cervical plexus

cervical plexus and ansa glossi

Cervical plexus and ansa hypoglossi. I, II, III, IV - anterior primary rami of the upper four cervical nerves. R. branches to rectiand longus capitis. S.M. branch to sternomastoid. C.C. roots of descendens cervicalis. C.H. communicating to hypoglossal.

The cervical plexus is formed by the anterior primary rami of the upper four cervical nerves. It is situated in the upper part of the neck opposite a line drawn down the side of the neck from the root of the auricle to the level of the upper border of the thyroid cartilage. It lies behind the internal jugular vein and the deep fascia, on the front of the transverse process of the atlas and on the scalenus medius muscle.

The four cervical nerves concerned in the formation of the plexus appear above the corresponding vertebrae, and they increase in thickness from above downward.


The anterior primary ramus of the first cervical appears at the medial margin of the rectus lateralis, descends over the front of the transverse process of the atlas and joins the second. The combined first and second pass downward and laterally to join the third on the front of the scalenus medius; and a communicating loop connects the third with the fourth. A slender branch that descends from the fourth to the fifth connects the cervical plexus with the brachial.


Branches of the cervical plexus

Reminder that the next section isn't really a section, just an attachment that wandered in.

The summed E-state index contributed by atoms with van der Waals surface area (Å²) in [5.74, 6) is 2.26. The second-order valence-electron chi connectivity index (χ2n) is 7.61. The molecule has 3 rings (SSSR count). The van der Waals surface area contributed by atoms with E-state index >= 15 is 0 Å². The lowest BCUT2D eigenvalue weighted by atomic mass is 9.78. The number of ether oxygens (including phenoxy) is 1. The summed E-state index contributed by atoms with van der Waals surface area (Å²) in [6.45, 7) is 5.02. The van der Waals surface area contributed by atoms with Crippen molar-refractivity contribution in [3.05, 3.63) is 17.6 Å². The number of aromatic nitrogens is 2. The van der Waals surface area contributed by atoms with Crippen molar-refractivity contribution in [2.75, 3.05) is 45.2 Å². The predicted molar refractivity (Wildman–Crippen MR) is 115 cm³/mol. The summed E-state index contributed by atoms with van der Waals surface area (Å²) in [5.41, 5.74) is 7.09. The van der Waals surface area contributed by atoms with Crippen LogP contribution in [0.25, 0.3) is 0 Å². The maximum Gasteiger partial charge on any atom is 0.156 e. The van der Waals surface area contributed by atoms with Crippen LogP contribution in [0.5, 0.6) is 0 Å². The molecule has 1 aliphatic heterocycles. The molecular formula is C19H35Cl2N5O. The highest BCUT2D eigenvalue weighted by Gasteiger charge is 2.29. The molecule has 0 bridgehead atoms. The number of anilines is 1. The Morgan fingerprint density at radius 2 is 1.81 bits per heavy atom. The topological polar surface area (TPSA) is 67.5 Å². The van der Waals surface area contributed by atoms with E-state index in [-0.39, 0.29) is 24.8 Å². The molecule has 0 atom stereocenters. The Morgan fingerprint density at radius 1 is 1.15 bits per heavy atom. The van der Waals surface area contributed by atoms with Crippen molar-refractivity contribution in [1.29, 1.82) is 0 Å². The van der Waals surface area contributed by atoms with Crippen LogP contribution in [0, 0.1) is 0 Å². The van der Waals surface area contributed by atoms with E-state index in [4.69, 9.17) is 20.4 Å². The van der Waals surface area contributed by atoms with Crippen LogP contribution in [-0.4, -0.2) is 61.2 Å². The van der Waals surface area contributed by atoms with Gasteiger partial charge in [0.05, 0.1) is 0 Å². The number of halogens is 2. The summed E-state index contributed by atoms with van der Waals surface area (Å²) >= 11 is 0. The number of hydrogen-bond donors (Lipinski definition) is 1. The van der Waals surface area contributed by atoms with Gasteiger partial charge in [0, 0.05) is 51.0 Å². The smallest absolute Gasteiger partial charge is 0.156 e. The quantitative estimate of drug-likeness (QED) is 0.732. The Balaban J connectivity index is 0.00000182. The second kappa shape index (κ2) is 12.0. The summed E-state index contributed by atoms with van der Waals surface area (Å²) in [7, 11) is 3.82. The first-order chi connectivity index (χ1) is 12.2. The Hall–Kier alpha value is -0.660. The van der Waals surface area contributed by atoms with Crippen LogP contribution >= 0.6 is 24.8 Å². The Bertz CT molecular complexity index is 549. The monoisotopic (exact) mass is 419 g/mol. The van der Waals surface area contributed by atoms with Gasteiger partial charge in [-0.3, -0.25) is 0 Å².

The branches are communicating, cutaneous, and muscular.


The communicating branches are: (1) The gray rami communicantes which the anterior primary rami of the upper four cervical nerves receive from the superior cervical ganglion. (2) A communicating branch from the first cervical to the hypoglossal. (3) Communicating branches from the second, third, and fourth to the accessory.


The cutaneous branches are the lesser occipital, great auricular, anterior cutaneous, and supraclavicular.


The muscular branches are the phrenic, the descendens cervicalis, and numerous branches which are distributed to the rectus capitis lateralis, the prevertebral, scalene, and inter-transverse muscles, the levator scapulae, the sternomastoid, and the trapezius. The phrenic nerve is the most important branch of the plexus since it is the nerve that supplies the chief muscle of respiration – the diaphragm.


Phrenic nerve

The nerve of the diaphragm arises chiefly from the fourth cervical nerve, and additional roots spring from the third and fifth. It begins in the scalenus medius at the lateral margin of the scalenus anterior, under cover of the sternomastoid, at the level of the upper border of the thyroid cartilage. It passes on to the scalenus anterior at once, and descends over the front of it between the muscular substance and the fascial covering – crossing the muscle from lateral to medial border. At the root of the neck, the right nerve passes off the scalenus anterior on to the pleura behind the innominate vein, and enters the thorax. The left nerve leaves the scalenus anterior at a higher level and descends in front of the first part of the subclavian artery into the thorax.


As the nerve lies in the scalenus anterior, it is under cover of the sternomastoid, at the lateral side of the internal jugular vein, and is overlapped by the vein. It is crossed by the inferior belly of the omohyoid, and branches of the thyrocervical trunk; the left nerve is crossed also by the thoracic duct. As the right nerve lies behind the innominate vein, it crosses the internal mammary artery from lateral to medial side, usually in front of the artery.


The root from the fifth cervical nerve usually joins the phrenic trunk on the surface of the scalenus anterior, but it may descend into the thorax before it effects a junction.